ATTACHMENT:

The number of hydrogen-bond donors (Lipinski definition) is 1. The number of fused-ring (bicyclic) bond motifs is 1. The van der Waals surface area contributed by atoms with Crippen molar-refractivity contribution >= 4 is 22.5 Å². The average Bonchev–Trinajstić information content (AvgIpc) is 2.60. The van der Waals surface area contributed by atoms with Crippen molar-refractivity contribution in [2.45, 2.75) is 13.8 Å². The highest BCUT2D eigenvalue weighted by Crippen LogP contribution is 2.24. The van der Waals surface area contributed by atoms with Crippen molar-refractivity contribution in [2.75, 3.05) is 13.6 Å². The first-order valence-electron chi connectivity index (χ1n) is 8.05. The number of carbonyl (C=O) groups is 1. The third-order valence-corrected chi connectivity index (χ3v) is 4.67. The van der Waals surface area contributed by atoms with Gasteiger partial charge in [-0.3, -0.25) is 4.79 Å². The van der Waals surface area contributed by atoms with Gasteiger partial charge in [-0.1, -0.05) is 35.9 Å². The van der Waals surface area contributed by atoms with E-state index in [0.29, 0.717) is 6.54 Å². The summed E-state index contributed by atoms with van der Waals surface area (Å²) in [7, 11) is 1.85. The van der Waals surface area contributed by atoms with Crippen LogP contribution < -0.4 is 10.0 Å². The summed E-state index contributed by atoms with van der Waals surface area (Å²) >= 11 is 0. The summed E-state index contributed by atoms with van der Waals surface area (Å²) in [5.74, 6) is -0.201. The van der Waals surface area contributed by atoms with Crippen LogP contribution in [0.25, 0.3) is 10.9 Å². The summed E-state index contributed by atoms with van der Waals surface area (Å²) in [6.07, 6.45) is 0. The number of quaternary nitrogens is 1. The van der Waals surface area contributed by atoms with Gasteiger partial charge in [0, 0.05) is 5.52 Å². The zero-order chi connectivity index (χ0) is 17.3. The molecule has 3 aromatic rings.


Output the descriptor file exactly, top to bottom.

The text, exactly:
The number of hydrogen-bond donors (Lipinski definition) is 1. The number of fused-ring (bicyclic) bond motifs is 1. The van der Waals surface area contributed by atoms with Crippen molar-refractivity contribution >= 4 is 22.5 Å². The average Bonchev–Trinajstić information content (AvgIpc) is 2.60. The van der Waals surface area contributed by atoms with Crippen molar-refractivity contribution in [2.45, 2.75) is 13.8 Å². The highest BCUT2D eigenvalue weighted by Crippen LogP contribution is 2.24. The van der Waals surface area contributed by atoms with Crippen molar-refractivity contribution in [2.75, 3.05) is 13.6 Å². The first-order valence-electron chi connectivity index (χ1n) is 8.05. The number of carbonyl (C=O) groups is 1. The third-order valence-corrected chi connectivity index (χ3v) is 4.67. The van der Waals surface area contributed by atoms with Gasteiger partial charge in [-0.3, -0.25) is 4.79 Å². The van der Waals surface area contributed by atoms with Gasteiger partial charge in [-0.1, -0.05) is 35.9 Å². The van der Waals surface area contributed by atoms with E-state index in [0.29, 0.717) is 6.54 Å². The summed E-state index contributed by atoms with van der Waals surface area (Å²) in [7, 11) is 1.85. The van der Waals surface area contributed by atoms with Crippen LogP contribution < -0.4 is 10.0 Å². The summed E-state index contributed by atoms with van der Waals surface area (Å²) >= 11 is 0. The summed E-state index contributed by atoms with van der Waals surface area (Å²) in [5.74, 6) is -0.201. The van der Waals surface area contributed by atoms with Crippen LogP contribution in [0.25, 0.3) is 10.9 Å². The summed E-state index contributed by atoms with van der Waals surface area (Å²) in [6.07, 6.45) is 0. The number of quaternary nitrogens is 1. The van der Waals surface area contributed by atoms with Gasteiger partial charge in [0, 0.05) is 5.52 Å². The zero-order chi connectivity index (χ0) is 17.3. The molecule has 3 aromatic rings.